Mother of the American Valentine

Did you know …

In 1848, Esther Howland’s family owned a large book and stationery story in Worcester, Massachusetts. She asked her father to order lace paper and other supplies. She used paper flowers with the lace paper and colored paper to create beautiful designs for valentines. Her brother, a salesman, took a dozen sample valentines on his next sales trip.

heart-762564_960_720People loved the designs

It shocked Esther when he returned with advance orders over $5,000. She recruited help from her friends to fill the orders in a kind of all-girl assembly line. Esther designed the cards. One lady cut pictures while another created the background. Someone else added more decorations.

More cards ordered

More orders came. Esther hired more assistants to help fill them.

It becomes a booming business

Esther’s beautiful valentines became very popular. She started out in a room in her father’s house. Then she took over the third floor of the home. These seasonal cards led to a business of about $100,000.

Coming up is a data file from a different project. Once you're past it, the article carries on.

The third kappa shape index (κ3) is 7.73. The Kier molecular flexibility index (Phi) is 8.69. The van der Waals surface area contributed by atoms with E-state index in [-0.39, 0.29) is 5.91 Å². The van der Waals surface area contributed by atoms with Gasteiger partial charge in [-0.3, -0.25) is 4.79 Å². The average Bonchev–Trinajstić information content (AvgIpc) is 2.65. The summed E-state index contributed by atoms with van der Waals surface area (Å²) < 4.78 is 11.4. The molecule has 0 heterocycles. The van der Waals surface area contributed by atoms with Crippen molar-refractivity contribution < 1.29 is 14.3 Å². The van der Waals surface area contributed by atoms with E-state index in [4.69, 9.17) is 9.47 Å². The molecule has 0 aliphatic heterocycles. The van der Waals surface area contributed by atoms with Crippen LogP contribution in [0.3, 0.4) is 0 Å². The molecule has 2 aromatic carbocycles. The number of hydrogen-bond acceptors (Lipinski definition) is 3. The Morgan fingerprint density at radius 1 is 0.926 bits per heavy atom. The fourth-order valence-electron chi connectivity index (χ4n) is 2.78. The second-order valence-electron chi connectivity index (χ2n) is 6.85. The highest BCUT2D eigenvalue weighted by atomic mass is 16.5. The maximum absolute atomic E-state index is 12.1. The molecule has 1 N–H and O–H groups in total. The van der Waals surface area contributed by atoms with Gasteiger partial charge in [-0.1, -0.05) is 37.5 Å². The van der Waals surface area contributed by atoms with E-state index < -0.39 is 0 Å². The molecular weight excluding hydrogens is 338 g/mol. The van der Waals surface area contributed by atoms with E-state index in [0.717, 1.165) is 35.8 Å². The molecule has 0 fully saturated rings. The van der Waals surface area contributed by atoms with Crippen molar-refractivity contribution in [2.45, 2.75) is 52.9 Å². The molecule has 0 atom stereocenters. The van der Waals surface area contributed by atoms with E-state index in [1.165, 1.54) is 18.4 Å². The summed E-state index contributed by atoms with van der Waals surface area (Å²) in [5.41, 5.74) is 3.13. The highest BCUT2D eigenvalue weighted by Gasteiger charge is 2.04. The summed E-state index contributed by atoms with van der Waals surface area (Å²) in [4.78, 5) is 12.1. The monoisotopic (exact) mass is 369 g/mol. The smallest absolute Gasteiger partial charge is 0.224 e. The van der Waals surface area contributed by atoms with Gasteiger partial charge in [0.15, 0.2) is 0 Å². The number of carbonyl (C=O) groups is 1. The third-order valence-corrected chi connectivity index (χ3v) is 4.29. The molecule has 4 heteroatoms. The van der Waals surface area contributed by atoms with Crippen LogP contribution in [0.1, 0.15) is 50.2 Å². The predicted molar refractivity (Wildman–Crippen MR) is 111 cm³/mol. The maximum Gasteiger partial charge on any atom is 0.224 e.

Esther sells her successful business

When her father grew ill in 1881, Esther sold her business, George Whitney.

The Mother of the American Valentine

vintage-1171961_960_720After Esther died in 1904, a newspaper printed an article which called her “The Mother of the American Valentine.”

Today, collectors of old cards still look for her original cards with a red “H” on the back which identify Howland valentines.

-Sandra Merville Hart

 

Resources

“Esther Howland,” victoriantreasury.com, 2014/01/15 http://www.victoriantreasury.com/howland.htm.

Barth, Edna. Hearts, Cupids, and Red Roses: The Story of the Valentine Symbols, Clarion Books, 1974.

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